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When You Deserved to Get Laid Off

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When we get laid off, we are likely to blame the business for over-hiring, or mismanaging their team, or something else. Often this is true, you shouldn’t take it personally. But what if you weren’t laid off? What if you were fired? What if you really didn’t bring much value to the work force? How can you tell which it is?

Be objective and look at the facts. If you were terminated on purpose, if a reason was given, the natural response is to deny responsibility — it’s their fault. That helps you keep up your self esteem. Nevertheless, you don’t want this to become a pattern with your career, just as if you go through one divorce you never want to go through a second.

After you’ve been laid off, and you’ve blown off the steam, and sought out a spouse or friend to help you find a sense of normalcy and self-esteem, an objective and cold look at the facts can help you make an honest assessment of how you can improve your performance in the future.

If you objectively list the facts of the situation, not the sorts of hunches one feels about, say, a criminal case, but with the hard indisputable evidence of plain facts, you can make a case for what really happened and why. You might discover in this that you didn’t perform your best because your heart wasn’t in it. Perhaps you really don’t want this career after all?

This could be a scary prospect if you’ve invested education and years of work into a career that you no longer believe in. Nevertheless, having gained that insight into yourself is invaluable. Though you might have lost some time and effort, and though the future looks a little less certain, you will have gained vision and a look at the way things really are working. In the long run, this is better than pretending you like your work when you really don’t.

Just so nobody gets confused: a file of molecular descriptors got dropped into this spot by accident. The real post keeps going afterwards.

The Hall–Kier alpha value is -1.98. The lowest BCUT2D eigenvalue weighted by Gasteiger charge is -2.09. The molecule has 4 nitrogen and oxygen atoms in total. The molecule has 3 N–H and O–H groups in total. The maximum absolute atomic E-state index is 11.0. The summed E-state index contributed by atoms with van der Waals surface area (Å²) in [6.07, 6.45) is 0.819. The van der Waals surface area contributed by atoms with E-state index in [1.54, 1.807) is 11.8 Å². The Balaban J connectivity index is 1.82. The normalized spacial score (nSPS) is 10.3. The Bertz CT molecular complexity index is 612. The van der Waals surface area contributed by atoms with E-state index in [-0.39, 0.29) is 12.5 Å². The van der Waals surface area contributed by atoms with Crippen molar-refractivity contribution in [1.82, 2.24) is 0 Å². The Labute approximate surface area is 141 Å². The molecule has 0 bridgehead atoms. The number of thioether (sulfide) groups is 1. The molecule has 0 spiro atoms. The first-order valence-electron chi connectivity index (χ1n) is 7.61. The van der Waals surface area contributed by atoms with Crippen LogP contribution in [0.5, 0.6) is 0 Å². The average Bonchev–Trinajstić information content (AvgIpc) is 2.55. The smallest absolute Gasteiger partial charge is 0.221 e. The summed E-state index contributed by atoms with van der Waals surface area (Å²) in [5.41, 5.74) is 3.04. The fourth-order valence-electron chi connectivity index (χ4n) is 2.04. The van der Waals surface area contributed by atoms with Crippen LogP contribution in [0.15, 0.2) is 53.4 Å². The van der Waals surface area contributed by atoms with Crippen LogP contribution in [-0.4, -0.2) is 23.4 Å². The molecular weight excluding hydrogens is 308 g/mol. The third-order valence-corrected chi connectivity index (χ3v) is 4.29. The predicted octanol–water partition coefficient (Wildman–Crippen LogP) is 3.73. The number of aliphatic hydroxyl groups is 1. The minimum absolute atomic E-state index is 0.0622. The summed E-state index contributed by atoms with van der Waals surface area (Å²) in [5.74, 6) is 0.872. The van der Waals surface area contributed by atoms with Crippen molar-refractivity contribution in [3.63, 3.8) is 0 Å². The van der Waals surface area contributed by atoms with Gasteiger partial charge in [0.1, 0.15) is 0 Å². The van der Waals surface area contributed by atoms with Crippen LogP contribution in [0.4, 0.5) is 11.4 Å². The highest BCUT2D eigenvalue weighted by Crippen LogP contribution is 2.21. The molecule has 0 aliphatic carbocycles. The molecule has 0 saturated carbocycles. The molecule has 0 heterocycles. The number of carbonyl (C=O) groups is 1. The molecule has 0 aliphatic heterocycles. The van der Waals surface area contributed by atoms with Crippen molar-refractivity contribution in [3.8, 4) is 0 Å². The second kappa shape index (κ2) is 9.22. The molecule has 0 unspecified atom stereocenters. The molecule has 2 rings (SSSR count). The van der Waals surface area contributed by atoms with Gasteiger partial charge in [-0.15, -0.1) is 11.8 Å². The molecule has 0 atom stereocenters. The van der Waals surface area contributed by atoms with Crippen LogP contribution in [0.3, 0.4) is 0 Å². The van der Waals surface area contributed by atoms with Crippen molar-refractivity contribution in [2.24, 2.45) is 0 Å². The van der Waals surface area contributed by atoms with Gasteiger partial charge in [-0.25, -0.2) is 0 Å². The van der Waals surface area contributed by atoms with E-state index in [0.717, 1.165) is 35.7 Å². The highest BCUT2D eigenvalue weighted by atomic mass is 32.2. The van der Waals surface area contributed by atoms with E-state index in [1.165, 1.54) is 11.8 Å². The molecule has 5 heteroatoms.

On the other hand, you may not have to switch tracks entirely. Perhaps you made some mistakes and got into some bad habits that made you less valuable to the company. That can hurt your pride like few things can. Getting dumped or cheated on, and getting fired from a job, are all the greatest self-esteem destroyers. Nevertheless, again, an honest assessment of what happened and why can only strengthen you in the long run, though in the short run it might send you into dejection and confusion.

If you get fired or laid off, you don’t have to simply shrug it off as somebody’s fault. You might be part of the problem. But if you are, don’t distress: not all of us will succeed at our first, second, or even third job. Sometimes it isn’t until we’ve looked in the mirror for a long time when we realize what we can do, what we want to do. Gaining that insight is worth the pain, and is even worth getting fired over. Having weathered that much, we will gain a surer orientation.

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When You Deserved to Get Laid Off by
Authored by: Harrison Barnes